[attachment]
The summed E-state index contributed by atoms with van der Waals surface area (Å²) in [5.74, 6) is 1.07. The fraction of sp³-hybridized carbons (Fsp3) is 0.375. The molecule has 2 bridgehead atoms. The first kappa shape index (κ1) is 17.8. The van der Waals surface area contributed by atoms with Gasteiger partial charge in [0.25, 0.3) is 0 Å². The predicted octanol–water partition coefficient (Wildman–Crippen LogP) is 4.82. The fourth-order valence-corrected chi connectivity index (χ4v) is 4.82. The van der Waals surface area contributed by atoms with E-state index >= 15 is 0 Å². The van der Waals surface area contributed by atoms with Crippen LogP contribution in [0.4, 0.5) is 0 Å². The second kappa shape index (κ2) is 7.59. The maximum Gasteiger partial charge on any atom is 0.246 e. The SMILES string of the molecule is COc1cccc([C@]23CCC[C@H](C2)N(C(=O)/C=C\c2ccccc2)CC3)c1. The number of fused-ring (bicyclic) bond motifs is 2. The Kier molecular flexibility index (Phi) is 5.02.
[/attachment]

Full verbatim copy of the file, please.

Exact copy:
The summed E-state index contributed by atoms with van der Waals surface area (Å²) in [5.74, 6) is 1.07. The fraction of sp³-hybridized carbons (Fsp3) is 0.375. The molecule has 2 bridgehead atoms. The first kappa shape index (κ1) is 17.8. The van der Waals surface area contributed by atoms with Gasteiger partial charge in [0.25, 0.3) is 0 Å². The predicted octanol–water partition coefficient (Wildman–Crippen LogP) is 4.82. The fourth-order valence-corrected chi connectivity index (χ4v) is 4.82. The van der Waals surface area contributed by atoms with E-state index >= 15 is 0 Å². The van der Waals surface area contributed by atoms with Crippen LogP contribution in [0.4, 0.5) is 0 Å². The second kappa shape index (κ2) is 7.59. The maximum Gasteiger partial charge on any atom is 0.246 e. The SMILES string of the molecule is COc1cccc([C@]23CCC[C@H](C2)N(C(=O)/C=C\c2ccccc2)CC3)c1. The number of fused-ring (bicyclic) bond motifs is 2. The Kier molecular flexibility index (Phi) is 5.02.